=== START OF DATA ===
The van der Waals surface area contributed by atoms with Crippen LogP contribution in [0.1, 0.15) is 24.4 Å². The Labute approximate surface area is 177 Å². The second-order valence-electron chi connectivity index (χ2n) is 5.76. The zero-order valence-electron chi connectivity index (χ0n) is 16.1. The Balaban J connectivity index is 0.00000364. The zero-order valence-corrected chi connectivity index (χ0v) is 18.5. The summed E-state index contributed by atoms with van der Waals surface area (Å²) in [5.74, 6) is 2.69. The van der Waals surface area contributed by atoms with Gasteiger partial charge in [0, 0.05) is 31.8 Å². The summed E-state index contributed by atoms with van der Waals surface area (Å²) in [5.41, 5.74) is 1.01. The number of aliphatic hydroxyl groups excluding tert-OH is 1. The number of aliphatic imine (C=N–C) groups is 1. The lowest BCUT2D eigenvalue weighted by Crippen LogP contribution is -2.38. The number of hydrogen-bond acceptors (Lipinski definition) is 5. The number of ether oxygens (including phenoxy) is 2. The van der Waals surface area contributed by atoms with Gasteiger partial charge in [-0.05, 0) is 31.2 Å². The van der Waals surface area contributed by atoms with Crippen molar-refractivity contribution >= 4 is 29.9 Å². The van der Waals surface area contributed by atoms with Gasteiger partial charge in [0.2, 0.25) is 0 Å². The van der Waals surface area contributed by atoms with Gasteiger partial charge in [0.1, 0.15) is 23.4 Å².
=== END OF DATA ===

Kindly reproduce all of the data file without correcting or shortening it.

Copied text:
The van der Waals surface area contributed by atoms with Crippen LogP contribution in [0.1, 0.15) is 24.4 Å². The Labute approximate surface area is 177 Å². The second-order valence-electron chi connectivity index (χ2n) is 5.76. The zero-order valence-electron chi connectivity index (χ0n) is 16.1. The Balaban J connectivity index is 0.00000364. The zero-order valence-corrected chi connectivity index (χ0v) is 18.5. The summed E-state index contributed by atoms with van der Waals surface area (Å²) in [5.74, 6) is 2.69. The van der Waals surface area contributed by atoms with Gasteiger partial charge in [0, 0.05) is 31.8 Å². The summed E-state index contributed by atoms with van der Waals surface area (Å²) in [5.41, 5.74) is 1.01. The number of aliphatic hydroxyl groups excluding tert-OH is 1. The number of aliphatic imine (C=N–C) groups is 1. The lowest BCUT2D eigenvalue weighted by Crippen LogP contribution is -2.38. The number of hydrogen-bond acceptors (Lipinski definition) is 5. The number of ether oxygens (including phenoxy) is 2. The van der Waals surface area contributed by atoms with Gasteiger partial charge in [-0.05, 0) is 31.2 Å². The van der Waals surface area contributed by atoms with Crippen molar-refractivity contribution >= 4 is 29.9 Å². The van der Waals surface area contributed by atoms with Gasteiger partial charge in [0.2, 0.25) is 0 Å². The van der Waals surface area contributed by atoms with Gasteiger partial charge in [0.1, 0.15) is 23.4 Å².